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Jakarta Post

Should we blame cash transfer?

  • Ma'rifatul Amalia
    Ma'rifatul Amalia

    Researcher at the Institute for Development of Economics and Finance (Indef)

Jakarta   /   Fri, February 3, 2017   /   04:08 pm
Should we blame cash transfer? An officer arranges a stack of cash at a Bank Indonesia cash center in Jakarta. (Kompas /Lasti Kurnia)

Hilary Hoynes, along with Diane Whitmore Schanzenbach, in their research entitled “Consumption Responses to In-Kind Transfers: Evidence from the Introduction of the Food Stamp Program” convinces us that for infra-marginal people, “food stamp benefits increase food consumption by a similar amount to an equivalent cash transfer”.

Roughly speaking, we can say that cash transfers, or in Indonesian Bantuan Langsung Tunai (BLT), could be as good as an inkind transfer.

However, there are some issues that make cash transfers unpopular with certain people.

Watch the errors. The first priority with poverty alleviation is gathering accurate data on how many actual poor people there are in a particular region.

There are two common mistakes when implementing any poverty reduction policy, namely exclusion errors and inclusion errors. An inclusion error means giving benefits to people who are not supposed to receive them.

On the other hand, an exclusion error is when policies do not include people who are supposed to receive the benefit. These two errors are important because we always want governments to conduct the right policy to address the right people.

The effect of cash transfers on people’s behavior. Some people think that giving something like “free money” can cause people to become lazier and reduce their efforts to work. Even though this proposition might be true, it also could be false. We can look at it from another perspective: Do people want to be in poverty forever? Although they can get free money by “being poor”, we can also believe that people want to have a better life, no one wants to be poor for their whole lifetime.

Thus, cash transfers will not always distort people’s efforts to work. However, this distortion might also happen if we believe that people are “lazy” by nature and if people believe that they have to minimize their efforts to maximize their utility. So if they can get money without working, why should they work?

Cash transfers and government budget. This could be good consideration as to whether it is possible or not to implement a cash transfer policy.

Let’s say for the Jakarta area, which had 384,000 poor people (March 2016, the Central Statistics Agency), we would like to give each poor person Rp 5 million in cash per year; thus we would need around Rp 2 billion per year.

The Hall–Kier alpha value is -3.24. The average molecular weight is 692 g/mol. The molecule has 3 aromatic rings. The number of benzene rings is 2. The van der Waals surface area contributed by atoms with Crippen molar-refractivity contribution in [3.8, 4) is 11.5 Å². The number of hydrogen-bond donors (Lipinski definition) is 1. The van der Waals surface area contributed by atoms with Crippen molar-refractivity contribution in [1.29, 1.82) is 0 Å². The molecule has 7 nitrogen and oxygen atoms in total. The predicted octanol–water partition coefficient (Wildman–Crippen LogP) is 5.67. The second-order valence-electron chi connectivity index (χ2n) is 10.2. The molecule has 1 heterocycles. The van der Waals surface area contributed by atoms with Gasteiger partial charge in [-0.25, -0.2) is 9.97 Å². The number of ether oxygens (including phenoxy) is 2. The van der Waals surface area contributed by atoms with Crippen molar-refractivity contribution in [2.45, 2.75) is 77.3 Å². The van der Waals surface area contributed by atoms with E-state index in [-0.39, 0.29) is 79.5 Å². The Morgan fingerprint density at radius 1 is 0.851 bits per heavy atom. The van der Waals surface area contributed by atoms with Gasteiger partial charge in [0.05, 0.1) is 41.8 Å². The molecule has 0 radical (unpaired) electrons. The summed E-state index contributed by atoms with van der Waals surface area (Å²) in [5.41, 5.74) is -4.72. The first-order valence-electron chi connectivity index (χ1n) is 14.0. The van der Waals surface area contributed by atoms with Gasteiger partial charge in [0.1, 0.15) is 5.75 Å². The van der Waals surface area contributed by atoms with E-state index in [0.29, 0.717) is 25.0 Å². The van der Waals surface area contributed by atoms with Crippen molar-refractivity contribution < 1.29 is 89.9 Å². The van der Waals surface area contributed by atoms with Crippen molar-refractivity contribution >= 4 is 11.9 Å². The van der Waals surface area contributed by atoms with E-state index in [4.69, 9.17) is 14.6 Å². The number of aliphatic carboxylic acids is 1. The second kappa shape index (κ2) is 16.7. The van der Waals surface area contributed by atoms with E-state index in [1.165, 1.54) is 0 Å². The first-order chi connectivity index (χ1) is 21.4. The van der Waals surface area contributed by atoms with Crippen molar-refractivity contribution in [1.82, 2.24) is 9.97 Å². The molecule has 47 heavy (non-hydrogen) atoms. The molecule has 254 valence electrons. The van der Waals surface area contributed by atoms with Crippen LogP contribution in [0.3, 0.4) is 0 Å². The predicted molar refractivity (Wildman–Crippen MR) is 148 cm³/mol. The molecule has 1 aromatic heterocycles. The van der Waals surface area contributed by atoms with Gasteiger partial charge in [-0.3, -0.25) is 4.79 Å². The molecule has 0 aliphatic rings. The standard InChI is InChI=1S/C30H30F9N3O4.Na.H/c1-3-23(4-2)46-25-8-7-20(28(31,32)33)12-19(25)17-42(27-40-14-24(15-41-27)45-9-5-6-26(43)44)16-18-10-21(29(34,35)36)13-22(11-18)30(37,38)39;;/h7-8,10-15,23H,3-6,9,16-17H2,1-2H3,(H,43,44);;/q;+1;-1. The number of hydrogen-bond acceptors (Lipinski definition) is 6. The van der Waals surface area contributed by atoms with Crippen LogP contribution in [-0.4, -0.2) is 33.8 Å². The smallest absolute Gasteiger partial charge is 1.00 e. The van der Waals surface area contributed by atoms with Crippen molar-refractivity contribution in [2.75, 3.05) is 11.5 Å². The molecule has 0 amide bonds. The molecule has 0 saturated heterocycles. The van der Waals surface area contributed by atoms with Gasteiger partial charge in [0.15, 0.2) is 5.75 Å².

Therefore, the government should consider whether this Rp 2 billion should be “thrown” freely at poor people or used for education, healthcare, infrastructure and other facilities.

This kind of consideration depends on the priority of each government period.

One thing that I would like to point out is since we have budget constraints, we have to make sure every policy implemented is effective in solving problems in an efficient way.

The effect on migration and income disclosure. Another side effect that could happen in cities or regions in which the government has a cash transfer program for poor people is migration.

However, we can solve this problem with good administration that makes it slightly harder for people to get residence if they have only migrated to receive the cash transfer benefit.

Another thing is that people might tend to lie about their actual conditions. We may think that a cash transfer is an incentive for people to give dishonest answers about their real income. Some people might pretend to be poor so they can benefit from the government program.

The best thing to do to solve this is check other poverty indicators besides income, such as housing, the number of children and elderly living there, and to start thinking about expenditure on basic needs, education and health as other considerations of poverty.

Considering conditional cash transfers. Another form of cash transfer is conditional, which means that the government gives subsidies to poor people through in-kind transfers, such as the Kartu Sehat (healthcare card) for health needs and the Kartu Pintar for education, food and other basic necessities.

Conditional cash transfers could be different from cash transfers in their way of impacting on people’s behavior.

Even though, as I previously mentioned, recent research by Hoynes and Schanzenbach shows us there is the same effect from cash transfers and the food stamp program (in-kind transfer), it might not work exactly like this in the Indonesian case.

Let us think about two different types of society. The first one is a society that is able to decide wisely what they want to do regarding their money, while the other one is a society that needs government’s guidance to decide what they have to do.

In the first type of society, cash transfers without any conditions might work well because people know that they have to use their money for basic needs, education, housing and health as their priorities.

However, in the second type society, they might think that they can use their money for anything they want, such as cigarettes, vehicles, leisure, paying debts, etc.

Thus, the first step that the government must take is considering this type of behavior to formulate a better policy for each type of society.

In fact, people might argue that cash transfers, or BLT, are not always good and propose inkind transfers instead. However, we may also think that cash transfers may not be so bad.


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